Interesting Items 10/25

Howdy All, a few Interesting Items for your information.  Enjoy –

In this issue:

1.  Willow
2.  FOBS
3.  Reactors
4.  McAuliffe
5.  Equity
6.  Shipping
7.  Scheller
8.  Nauka
9.  Robodogs

1.  Willow.  Willow is a satellite field on the western edge of the Prudhoe Bay oil fields in Alaska.  As with all new fields, it has been targeted by multiple lawsuits since being proposed.  Unfortunately, the greens won their latest lawsuit with federal judge Sharon Gleason in Alaska agreeing with their complaint and ordering more environmental paperwork to be prepared.  This came after the Harris – Xiden administration refused to shut down he project.  Next step for the feds was to appeal the opinion.  Interior under Deb Haaland conveniently missed the deadline to file their appeal, meaning the $6 billion project capable of producing 100,000 bbl/day is dead in the water.  The Alaska delegation condemned the opinion.  The Trump administration previously approved the project.  Here’s where it gets interesting.  Senior US Senator Lisa Murkowski is up for reelection, and she owns the cancellation of Willow in at least two ways.  Over her years in the Senate, Lisa has increasingly made decisions to support nominees based on the sex of the participant, invariably choosing the female, especially any female’s side in any dispute.  She quickly jumped on the Billy Bush tape NBC dropped on Trump in 2016, demanding he get out of the race (so the woman, Hillary could be elected).  This poisoned their relationship for four solid years.  In 2011, she lauded the “historic” nomination of Sharon Gleason, the first female Alaskan judge, to the federal bench.  This year, she supported another historic nominee, the first female Native American, Deb Haaland as Interior Secretary.  And who can forget her rather convenient vote of “present” on the Kavanaugh nomination in 2018?  Lisa owns both ends of the Willow obstruction, putting a woman on the bench who chose to obstruct it, and putting a woman in office (Haaland) who despises oil and natural gas development.  Perhaps voting to confirm a nominee based on their plumbing leaves something to be desired.  Perhaps our next US Senator will decide to represent ALL Alaskans rather than just the ladies.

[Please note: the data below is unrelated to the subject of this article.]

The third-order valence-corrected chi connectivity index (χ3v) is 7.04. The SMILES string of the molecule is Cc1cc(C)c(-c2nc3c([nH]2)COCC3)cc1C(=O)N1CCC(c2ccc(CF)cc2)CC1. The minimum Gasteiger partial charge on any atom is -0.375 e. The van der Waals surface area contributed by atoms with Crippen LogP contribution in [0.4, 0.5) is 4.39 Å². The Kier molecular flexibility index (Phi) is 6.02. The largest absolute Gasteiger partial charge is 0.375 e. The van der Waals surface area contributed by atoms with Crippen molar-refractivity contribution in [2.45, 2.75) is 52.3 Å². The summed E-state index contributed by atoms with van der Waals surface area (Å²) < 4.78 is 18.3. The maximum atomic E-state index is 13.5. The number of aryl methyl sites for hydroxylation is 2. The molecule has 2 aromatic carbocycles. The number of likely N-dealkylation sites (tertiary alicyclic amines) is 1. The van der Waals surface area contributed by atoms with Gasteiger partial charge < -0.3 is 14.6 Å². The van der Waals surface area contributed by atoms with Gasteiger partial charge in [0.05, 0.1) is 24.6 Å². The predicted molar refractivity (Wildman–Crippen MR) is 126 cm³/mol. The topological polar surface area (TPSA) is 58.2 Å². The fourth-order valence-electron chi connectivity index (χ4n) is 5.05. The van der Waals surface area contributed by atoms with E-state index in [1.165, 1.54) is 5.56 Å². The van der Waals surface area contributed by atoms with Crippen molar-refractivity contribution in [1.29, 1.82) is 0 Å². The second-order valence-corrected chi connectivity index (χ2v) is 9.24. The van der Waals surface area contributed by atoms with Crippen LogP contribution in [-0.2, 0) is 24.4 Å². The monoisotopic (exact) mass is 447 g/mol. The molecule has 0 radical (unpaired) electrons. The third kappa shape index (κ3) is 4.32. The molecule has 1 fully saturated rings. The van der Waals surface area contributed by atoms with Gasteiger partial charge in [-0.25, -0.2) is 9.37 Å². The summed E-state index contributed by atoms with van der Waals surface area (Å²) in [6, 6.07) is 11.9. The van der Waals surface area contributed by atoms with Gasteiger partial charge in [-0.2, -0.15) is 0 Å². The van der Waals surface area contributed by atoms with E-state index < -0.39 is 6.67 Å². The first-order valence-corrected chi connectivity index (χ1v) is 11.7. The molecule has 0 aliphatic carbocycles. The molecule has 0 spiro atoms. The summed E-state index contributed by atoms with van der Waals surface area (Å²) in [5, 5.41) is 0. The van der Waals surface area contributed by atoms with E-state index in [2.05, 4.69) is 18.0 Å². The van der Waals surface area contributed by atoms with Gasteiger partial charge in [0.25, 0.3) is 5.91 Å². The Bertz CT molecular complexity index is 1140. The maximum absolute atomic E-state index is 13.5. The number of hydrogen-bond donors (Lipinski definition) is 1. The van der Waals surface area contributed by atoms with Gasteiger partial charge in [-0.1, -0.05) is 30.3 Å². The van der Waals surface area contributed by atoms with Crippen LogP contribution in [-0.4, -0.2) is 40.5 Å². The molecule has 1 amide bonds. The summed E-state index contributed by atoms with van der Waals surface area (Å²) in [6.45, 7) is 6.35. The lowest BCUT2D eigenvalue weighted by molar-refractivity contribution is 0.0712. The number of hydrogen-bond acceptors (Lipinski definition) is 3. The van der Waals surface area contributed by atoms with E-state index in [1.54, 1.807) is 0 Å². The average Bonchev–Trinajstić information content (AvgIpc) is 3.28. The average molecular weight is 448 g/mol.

2.  FOBS.  The CCP tested their version of a Fractional Orbital Bombardment System (FOBS) last week.  The test was reported as an orbital test of a hypersonic vehicle that nobody in the intel community knew about.  Given the serial failures of the intel community over the last half century, their interest in removing Donald Trump from the WH, and current emphasis on diversity, CRT and other forms of self-abuse, that wouldn’t surprise me a lot.  For their part, the CCP announced it was a space plane test, which nobody seems to believe.  To recap, both the US and Soviet Union dinked around with a FOBS system in the 1960s, with the Soviets getting a lot farther than we did.  The problem with FOBS is that you are 45 minutes from anything (half an orbit).  Ballistic missiles cut that in half or more depending how close the launch is to the target, which is the entire reason for Boomers (ballistic missile submarines).  It was the hypersonic part of the test that raised eyebrows, as high speeds in the atmosphere is very difficult and everyone is wrestling with what that means today.  In order to maintain speed in the atmosphere, you have to be powered.  And if you are powered and hypersonic, you will be hot and stand out like a sore thumb in the infrared (IR).  The key to all of this is cross range capability.  That is, how far off the orbital track can you maneuver?  Given that both the US and Soviets rejected FOBS, I remain puzzled at what the CCP believes they can get from this system.